How do I create a Computer program?
Creating a computer program requires knowledge of one or more programming languages, as well as other considerations. This page does not provide step-by-step instructions for creating a program, as the steps vary depending on the type of program being created and the programming language.
Anyone interested in developing software, such as an online program, game, or service, should start by learning a programming language. There are many programming languages, and creating a new software program requires more training and more time than a page can provide. Therefore, this page is an overview to help guide you in the direction to start. An important initial step is to have a plan for the program you want to develop. For example, a plan would include the purpose of the program, game, or service, and the features you want to include. Think about what your plan is as you continue reading.
Choosing the language
As we noted earlier, there are many different programming languages. Deciding which language to learn can be challenging in itself. Creating a program with many features and functions often requires that you be fairly proficient in one or more programming languages.
With that said, a basic understanding of the concepts of almost any programming language can get you started. Our list of programming languages includes examples of the various types of software that each language can create. These are some of our recommendations.
Deciding on your programming language depends on the type of program or script you would like to create. For example, Java and Visual Basic are popular because of their relative ease and because they are both a good way to learn the basics of programming. Other popular languages include C, C ++, and C # , which are used to create games, applications, drivers, operating systems, as well as many of the software programs that run on a PC. If you are interested in developing scripts and programs like online forums and services, Perl, PHP, and Python are popular options in addition to HTML.
Deciding on an editor
An editor is any program that allows you to write computer code. They range from simple, like a basic text editor, to advanced software, like Adobe Dreamweaver, Eclipse, JDeveloper or Microsoft Visual Studio. Fortunately, any program can be written in a text editor, which means it can start for free. As you become more comfortable with a programming language, it is recommended that you use a more advanced editor, as it can make coding and testing your code more efficient.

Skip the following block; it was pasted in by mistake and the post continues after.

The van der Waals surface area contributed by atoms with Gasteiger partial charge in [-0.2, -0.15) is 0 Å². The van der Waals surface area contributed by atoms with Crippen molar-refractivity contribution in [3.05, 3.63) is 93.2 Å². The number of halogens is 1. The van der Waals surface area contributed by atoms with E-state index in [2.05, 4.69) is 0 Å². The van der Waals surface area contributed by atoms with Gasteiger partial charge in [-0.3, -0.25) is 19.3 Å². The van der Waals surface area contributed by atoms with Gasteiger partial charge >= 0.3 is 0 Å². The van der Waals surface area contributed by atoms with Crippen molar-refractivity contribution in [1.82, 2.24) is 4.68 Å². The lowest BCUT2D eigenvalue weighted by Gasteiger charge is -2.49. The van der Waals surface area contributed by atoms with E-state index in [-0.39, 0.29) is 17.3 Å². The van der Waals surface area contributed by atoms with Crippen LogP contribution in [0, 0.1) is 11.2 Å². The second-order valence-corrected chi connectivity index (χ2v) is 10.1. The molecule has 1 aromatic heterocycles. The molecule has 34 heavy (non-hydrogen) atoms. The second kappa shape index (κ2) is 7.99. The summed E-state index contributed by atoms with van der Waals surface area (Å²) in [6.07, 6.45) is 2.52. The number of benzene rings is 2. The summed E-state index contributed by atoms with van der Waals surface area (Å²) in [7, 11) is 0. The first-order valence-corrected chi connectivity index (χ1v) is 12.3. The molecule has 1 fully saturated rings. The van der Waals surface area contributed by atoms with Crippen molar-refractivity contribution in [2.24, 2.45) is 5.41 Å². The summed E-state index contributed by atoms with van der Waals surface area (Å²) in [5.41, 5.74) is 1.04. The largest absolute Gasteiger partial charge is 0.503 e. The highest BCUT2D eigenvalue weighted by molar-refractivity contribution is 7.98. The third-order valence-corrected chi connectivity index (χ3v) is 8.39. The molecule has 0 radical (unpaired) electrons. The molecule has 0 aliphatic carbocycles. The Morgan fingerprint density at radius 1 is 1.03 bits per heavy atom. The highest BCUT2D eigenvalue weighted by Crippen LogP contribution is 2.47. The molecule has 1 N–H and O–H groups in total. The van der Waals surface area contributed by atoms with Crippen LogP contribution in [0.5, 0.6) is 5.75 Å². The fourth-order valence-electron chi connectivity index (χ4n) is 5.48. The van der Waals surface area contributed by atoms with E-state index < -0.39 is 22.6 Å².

For Windows users, we suggest an editor like Notepad ++ because it is free and supports syntax highlighting. If you are on a Mac, you can use its free editor called TextEdit. Also, it is good to keep in mind that visual programming languages, such as Visual Basic, include the editor and the compiler in the same tool used to create programs.
Most programming languages are high-level programming languages, which means that they are easy for you to understand, but cannot be understood by a computer. In order for the computer to “read” your program, it must be compiled or have an interpreter. Your programming language is the deciding factor on whether or not you will need a third-party program to compile or interpret it.
For example, Eclipse is an interpreter that takes a program written in Java and “translates” it into code that a computer can execute and understand. Other languages, like Perl, are interpreted, which means you don’t have to compile them. These languages only require that they be installed on the computer or server that runs the script.
Learning the language
After you have decided on a programming language, editor and compiler, you are ready to program. For most users, the easiest way to start is with the infamous Hello World. Program. After you have been able to run your program that prints “Hello World!” On the screen, the next step is learning the language syntax. To do this, you must understand the following concepts:
- Understand how to declare variables
- Create conditional statements (e.g. if, elsif and more)
- Loop (for example, do, for, foreach, goto, and while)
- Understand escape sequences
- How to comment or temporarily disable parts of the code
- Understand regular expressions
As you encounter questions, an internet search can answer most of them. Books written for your programming language or programming courses are great ways to further develop your skills.